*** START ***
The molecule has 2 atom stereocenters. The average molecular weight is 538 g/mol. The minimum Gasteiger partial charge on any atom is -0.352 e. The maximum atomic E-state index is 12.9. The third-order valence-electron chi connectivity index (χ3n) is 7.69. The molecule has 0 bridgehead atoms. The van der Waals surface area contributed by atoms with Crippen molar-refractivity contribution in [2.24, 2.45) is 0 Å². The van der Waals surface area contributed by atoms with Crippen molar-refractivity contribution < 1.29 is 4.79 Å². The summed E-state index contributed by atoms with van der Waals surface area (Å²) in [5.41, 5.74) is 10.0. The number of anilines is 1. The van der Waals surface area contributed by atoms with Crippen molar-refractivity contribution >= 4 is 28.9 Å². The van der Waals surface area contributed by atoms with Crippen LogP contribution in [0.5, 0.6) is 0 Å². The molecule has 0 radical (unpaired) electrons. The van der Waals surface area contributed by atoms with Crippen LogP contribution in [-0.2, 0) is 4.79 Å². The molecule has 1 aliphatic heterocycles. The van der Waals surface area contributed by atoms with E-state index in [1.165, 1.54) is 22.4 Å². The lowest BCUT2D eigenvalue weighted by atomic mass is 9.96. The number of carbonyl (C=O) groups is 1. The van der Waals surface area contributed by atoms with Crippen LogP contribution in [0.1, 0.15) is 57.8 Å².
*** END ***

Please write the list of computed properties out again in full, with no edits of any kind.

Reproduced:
The molecule has 2 atom stereocenters. The average molecular weight is 538 g/mol. The minimum Gasteiger partial charge on any atom is -0.352 e. The maximum atomic E-state index is 12.9. The third-order valence-electron chi connectivity index (χ3n) is 7.69. The molecule has 0 bridgehead atoms. The van der Waals surface area contributed by atoms with Crippen molar-refractivity contribution in [2.24, 2.45) is 0 Å². The van der Waals surface area contributed by atoms with Crippen molar-refractivity contribution < 1.29 is 4.79 Å². The summed E-state index contributed by atoms with van der Waals surface area (Å²) in [5.41, 5.74) is 10.0. The number of anilines is 1. The van der Waals surface area contributed by atoms with Crippen molar-refractivity contribution >= 4 is 28.9 Å². The van der Waals surface area contributed by atoms with Crippen LogP contribution in [0.5, 0.6) is 0 Å². The molecule has 0 radical (unpaired) electrons. The van der Waals surface area contributed by atoms with Crippen LogP contribution in [-0.2, 0) is 4.79 Å². The molecule has 1 aliphatic heterocycles. The van der Waals surface area contributed by atoms with E-state index in [1.165, 1.54) is 22.4 Å². The lowest BCUT2D eigenvalue weighted by atomic mass is 9.96. The number of carbonyl (C=O) groups is 1. The van der Waals surface area contributed by atoms with Crippen LogP contribution in [0.1, 0.15) is 57.8 Å².